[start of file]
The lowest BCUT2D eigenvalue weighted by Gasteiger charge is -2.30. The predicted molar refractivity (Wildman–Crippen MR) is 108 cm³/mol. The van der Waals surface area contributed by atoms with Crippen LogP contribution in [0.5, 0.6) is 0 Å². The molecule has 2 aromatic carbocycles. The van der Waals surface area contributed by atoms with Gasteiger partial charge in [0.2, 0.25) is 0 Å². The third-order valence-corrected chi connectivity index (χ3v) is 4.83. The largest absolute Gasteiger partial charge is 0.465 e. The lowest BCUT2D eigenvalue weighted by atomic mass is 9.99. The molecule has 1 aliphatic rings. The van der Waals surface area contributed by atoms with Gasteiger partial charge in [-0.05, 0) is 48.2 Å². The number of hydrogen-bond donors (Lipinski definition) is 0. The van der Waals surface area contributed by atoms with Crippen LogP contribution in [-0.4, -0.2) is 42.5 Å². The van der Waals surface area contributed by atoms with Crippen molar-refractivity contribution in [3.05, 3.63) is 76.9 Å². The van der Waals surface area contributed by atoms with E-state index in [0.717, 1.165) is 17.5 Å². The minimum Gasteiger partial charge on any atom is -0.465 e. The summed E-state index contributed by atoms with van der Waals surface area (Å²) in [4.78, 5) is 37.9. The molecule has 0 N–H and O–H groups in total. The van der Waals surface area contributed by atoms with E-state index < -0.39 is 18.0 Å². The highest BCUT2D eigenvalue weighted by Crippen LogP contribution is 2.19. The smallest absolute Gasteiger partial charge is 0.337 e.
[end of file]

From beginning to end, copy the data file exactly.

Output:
The lowest BCUT2D eigenvalue weighted by Gasteiger charge is -2.30. The predicted molar refractivity (Wildman–Crippen MR) is 108 cm³/mol. The van der Waals surface area contributed by atoms with Crippen LogP contribution in [0.5, 0.6) is 0 Å². The molecule has 2 aromatic carbocycles. The van der Waals surface area contributed by atoms with Gasteiger partial charge in [0.2, 0.25) is 0 Å². The third-order valence-corrected chi connectivity index (χ3v) is 4.83. The largest absolute Gasteiger partial charge is 0.465 e. The lowest BCUT2D eigenvalue weighted by atomic mass is 9.99. The molecule has 1 aliphatic rings. The van der Waals surface area contributed by atoms with Gasteiger partial charge in [-0.05, 0) is 48.2 Å². The number of hydrogen-bond donors (Lipinski definition) is 0. The van der Waals surface area contributed by atoms with Crippen LogP contribution in [-0.4, -0.2) is 42.5 Å². The van der Waals surface area contributed by atoms with Crippen molar-refractivity contribution in [3.05, 3.63) is 76.9 Å². The van der Waals surface area contributed by atoms with E-state index in [0.717, 1.165) is 17.5 Å². The minimum Gasteiger partial charge on any atom is -0.465 e. The summed E-state index contributed by atoms with van der Waals surface area (Å²) in [4.78, 5) is 37.9. The molecule has 0 N–H and O–H groups in total. The van der Waals surface area contributed by atoms with E-state index < -0.39 is 18.0 Å². The highest BCUT2D eigenvalue weighted by Crippen LogP contribution is 2.19. The smallest absolute Gasteiger partial charge is 0.337 e.